The 2016 election has come and gone, with a stunning result. Now seems like as good a time as ever to analyze the results and figure out what marketing lessons can be learned.
NOTE: This post is not intended to be a partisan, political post. This post is intended to analyze the 2016 general election results and extrapolate marketing lessons that can be learned.
Besides Michael Moore, not a lot of people saw Hillary Clinton’s loss to Donald Trump coming. (If they did, it was certainly not as early as Moore predicted, or they were trying to overinflate Trump’s chances.) Yet, here we sit, on November 15, 2016, with Donald J. Trump as our president-elect.
With so many (all?) of the polls and pundits predicting a landslide victory for Hillary Clinton in this year’s general election, you have to stop and ask: just what the hell happened?
Watching the returns on election night, even the on-air anchors were clinging on to shreds of small evidence that Clinton could pull out a win. This, in the face of county and state results that showed an outperforming Trump and underperforming Clinton. They simply refused to believe this was happening, because we had all been led to believe otherwise. Clinton supporters were left feeling much the way the Romney supporters did in 2012, when Obama delivered a solid election win, and the networks were done with needing to call results well before midnight. This, even though Romney supporters were led to believe it would be a much tougher fight for President Obama.
There are many things that went wrong for the Clinton campaign – far too many for one blog post – so in this post I want to focus in on one BIG issue that faced Clinton and her supporters: branding.
Make no mistake about it: good political campaigns are no different than the branding campaign that your bank or credit union aspires to deliver to your market. All of the same tenants are there: internal culture, market awareness, brand position and presence, emotional reactions to the brand, and creating raving fans to share your message.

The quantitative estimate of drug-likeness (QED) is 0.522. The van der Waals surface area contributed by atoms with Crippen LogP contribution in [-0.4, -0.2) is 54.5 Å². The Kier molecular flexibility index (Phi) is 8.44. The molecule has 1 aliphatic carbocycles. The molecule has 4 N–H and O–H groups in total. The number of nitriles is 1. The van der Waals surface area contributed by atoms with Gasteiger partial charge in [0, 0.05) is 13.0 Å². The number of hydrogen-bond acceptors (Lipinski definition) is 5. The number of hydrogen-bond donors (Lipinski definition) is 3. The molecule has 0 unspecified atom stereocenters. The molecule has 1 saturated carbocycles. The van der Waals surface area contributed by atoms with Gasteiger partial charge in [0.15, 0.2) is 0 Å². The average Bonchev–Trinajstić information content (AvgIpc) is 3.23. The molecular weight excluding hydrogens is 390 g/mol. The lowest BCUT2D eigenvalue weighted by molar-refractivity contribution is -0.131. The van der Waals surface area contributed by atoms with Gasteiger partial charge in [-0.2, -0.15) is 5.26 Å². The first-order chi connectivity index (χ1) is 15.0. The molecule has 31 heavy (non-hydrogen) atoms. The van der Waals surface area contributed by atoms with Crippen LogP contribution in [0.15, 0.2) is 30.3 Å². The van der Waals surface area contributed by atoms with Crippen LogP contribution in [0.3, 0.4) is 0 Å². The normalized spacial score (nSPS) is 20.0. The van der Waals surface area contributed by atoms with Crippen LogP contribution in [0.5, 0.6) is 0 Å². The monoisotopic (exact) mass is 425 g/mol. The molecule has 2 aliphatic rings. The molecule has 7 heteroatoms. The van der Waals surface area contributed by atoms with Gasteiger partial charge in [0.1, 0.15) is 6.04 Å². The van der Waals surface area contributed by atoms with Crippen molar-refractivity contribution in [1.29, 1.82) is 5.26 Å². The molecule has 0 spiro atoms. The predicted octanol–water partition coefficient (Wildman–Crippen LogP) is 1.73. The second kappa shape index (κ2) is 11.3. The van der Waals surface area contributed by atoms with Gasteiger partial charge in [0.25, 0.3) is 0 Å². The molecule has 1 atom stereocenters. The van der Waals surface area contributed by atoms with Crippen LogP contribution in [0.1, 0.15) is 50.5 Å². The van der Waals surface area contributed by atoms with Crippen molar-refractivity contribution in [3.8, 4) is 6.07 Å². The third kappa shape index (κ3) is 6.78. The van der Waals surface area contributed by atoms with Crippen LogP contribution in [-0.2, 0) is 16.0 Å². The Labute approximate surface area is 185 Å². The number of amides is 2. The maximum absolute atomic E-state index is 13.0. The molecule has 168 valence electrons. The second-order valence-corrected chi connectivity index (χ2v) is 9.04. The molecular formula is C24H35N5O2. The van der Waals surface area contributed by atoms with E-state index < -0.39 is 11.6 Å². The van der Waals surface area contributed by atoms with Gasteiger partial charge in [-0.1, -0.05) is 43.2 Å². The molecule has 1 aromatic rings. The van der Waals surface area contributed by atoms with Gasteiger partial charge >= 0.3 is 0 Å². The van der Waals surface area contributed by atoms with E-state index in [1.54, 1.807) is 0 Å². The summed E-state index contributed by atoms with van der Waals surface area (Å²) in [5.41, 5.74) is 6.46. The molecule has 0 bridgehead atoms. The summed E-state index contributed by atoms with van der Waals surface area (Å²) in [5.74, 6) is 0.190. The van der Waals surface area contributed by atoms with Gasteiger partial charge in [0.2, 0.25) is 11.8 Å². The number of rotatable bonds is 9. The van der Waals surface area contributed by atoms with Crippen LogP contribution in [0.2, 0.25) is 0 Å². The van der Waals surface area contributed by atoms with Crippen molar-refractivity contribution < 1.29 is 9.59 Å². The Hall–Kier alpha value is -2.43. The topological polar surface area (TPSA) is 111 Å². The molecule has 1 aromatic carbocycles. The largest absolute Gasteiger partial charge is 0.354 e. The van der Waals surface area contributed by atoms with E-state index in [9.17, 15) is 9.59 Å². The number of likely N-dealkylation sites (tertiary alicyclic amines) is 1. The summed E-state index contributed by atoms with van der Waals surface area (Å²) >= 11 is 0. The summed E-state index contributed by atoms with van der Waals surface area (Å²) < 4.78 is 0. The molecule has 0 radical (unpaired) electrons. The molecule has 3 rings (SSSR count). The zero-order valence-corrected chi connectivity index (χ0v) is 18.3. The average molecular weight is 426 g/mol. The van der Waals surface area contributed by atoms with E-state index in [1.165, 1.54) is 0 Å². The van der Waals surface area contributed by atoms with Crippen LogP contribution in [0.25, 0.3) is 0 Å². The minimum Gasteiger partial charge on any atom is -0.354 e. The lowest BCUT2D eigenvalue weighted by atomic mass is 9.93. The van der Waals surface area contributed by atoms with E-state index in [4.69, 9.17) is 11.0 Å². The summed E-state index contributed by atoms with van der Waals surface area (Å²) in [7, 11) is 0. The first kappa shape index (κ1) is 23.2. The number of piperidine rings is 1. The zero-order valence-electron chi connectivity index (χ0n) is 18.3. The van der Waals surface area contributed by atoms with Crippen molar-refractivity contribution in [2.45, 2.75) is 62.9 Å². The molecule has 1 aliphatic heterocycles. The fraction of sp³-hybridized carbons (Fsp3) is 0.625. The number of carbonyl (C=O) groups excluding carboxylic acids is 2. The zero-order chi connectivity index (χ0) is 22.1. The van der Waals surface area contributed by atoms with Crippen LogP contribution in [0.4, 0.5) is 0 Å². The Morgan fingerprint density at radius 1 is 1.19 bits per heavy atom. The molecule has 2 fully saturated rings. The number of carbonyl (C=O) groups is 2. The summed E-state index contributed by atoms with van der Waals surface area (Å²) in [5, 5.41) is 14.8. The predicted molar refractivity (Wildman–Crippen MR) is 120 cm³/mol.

Yet, the Clinton campaign failed to deal with one big, huge, glaring brand issue: a majority of people hated the Clinton brand. And, by virtue of association, hated candidate Clinton. In a choice between Clinton or Trump, more people chose to sit this one out or vote third party (or write-in) than any election in recent history.
As early as August 2016, after the Democratic National Convention, The Washington Post ran an article with the results of a Washington Post-ABC News poll. Here’s what they found:
Instead of looking at these reactions of both the general population and registered voters, and attempting to affect positive change about it, the Clinton campaign doubled down on two other bets instead:
- Bank on the fact that a more unfavorable and less favorable opinion of Trump will lead their campaign to success.
- Drive home the unfavorable opinion by delivering more negative messages about Trump through advertising and stump speeches.
From a marketing and branding perspective, this is one of the dumbest possible things you can do.
Think about it in terms of your bank or credit union. If your organization was viewed this unfavorably (with those that favor you being FAR outweighed by those who do not), your plan of attack should not be to bet against your competitors or to run advertising campaigns against your competitors. A good branding plan would bring your key go-to-market tenants to center stage and reposition consumer’s opinion about your brand to a more favorable opinion.
Wells Fargo is currently embroiled in scandal and trying desperately to repair their brand image with the general public and their customers (those that aren’t leaving). But nowhere do I see Wells Fargo attacking Chase, US Bank, Bank of America or other financial institutions to try and dig themselves out of this hole. They’re working hard to restore their image by rebuilding their brand with positive messaging about how they are changing.
Inherently, people want to like the products they buy. It makes the exchange of dollars that much easier and really helps out with repeat business. It’s why when we rebrand a bank or credit union, one of the first things we ask staff is: what do you like about your current brand?
The Clinton campaign needed to pivot to a more positive branding message – essentially, talking about why you should be voting for them instead of not voting for Donald Trump. In the end, I believe that this is one of the major reasons the campaign lost. They couldn’t pivot away from the negative messaging from their own campaign or the messaging that their surrogates were running with on their behalf.
Every time you communicate with your market, you have the opportunity to build brand equity or destroy it. Make sure you’re building.